Article

A systematic review of oral health outcomes produced by dental teams incorporating midlevel providers

Dr. Wright is the Bawden Distinguished Professor and the chair, Department of Pediatric Dentistry, School of Dentistry, The University of North Carolina, Chapel Hill. He also is the immediate past chair, Council on Scientific Affairs, American Dental Association, Chicago.
Journal of the American Dental Association (1939) (Impact Factor: 2.01). 01/2013; 144(1):75-91. DOI: 10.14219/jada.archive.2013.0017
Source: PubMed

ABSTRACT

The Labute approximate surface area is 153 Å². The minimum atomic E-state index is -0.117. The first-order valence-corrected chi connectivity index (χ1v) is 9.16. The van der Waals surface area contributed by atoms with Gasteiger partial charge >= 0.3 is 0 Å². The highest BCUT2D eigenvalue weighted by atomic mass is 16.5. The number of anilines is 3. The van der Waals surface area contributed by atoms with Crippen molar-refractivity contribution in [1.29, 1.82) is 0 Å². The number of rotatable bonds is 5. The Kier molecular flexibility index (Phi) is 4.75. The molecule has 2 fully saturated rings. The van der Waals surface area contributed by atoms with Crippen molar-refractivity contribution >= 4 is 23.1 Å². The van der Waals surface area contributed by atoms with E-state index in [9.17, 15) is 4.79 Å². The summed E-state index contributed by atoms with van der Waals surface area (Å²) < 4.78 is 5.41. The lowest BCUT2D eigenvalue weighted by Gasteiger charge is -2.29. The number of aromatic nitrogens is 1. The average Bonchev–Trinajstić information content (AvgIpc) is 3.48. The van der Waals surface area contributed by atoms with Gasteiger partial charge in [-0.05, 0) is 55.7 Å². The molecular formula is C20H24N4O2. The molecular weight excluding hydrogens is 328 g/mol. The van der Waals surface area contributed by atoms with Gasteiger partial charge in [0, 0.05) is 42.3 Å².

Background. The authors conducted a systematic review on this research question: "In populations where nondentists conduct diagnostic, treatment planning, and/or irreversible/surgical dental procedures, is there a change in disease increment, untreated dental disease, and/or cost-effectiveness of dental care?" Methods. The authors searched 12 electronic databases for articles published through February 2012 and hand searched relevant articles. They assessed the risk of bias of included studies and extracted data. Results. The authors screened 7,701 citations, resulting in 18 observational studies that met the inclusion criteria. They judged 13 of the studies to be at high risk of bias, five at moderate risk and one at low risk. The authors found no data regarding cost effectiveness, irreversible diagnostic procedures or diseases other than caries. Conclusions. The authors concluded that the quality of the evidence was poor. They found that in select groups in which participants received irreversible dental treatment from teams that included midlevel providers, caries increment, caries severity or both decreased across time; however, there was no difference in caries increment, caries severity or both compared with those in populations in which dentists provided all irreversible treatment. In select groups in which participants had received irreversible dental treatment from teams that included midlevel providers, there was a decrease in untreated caries across time and a decrease in untreated caries compared with that in populations in which dentists provided all treatment. Clinical Implications. Generalizability of results to populations other than those studied is limited owing to the age of some of the studies, as well as to clinical and methodological heterogeneity; consequently, the conclusions should be viewed with caution.

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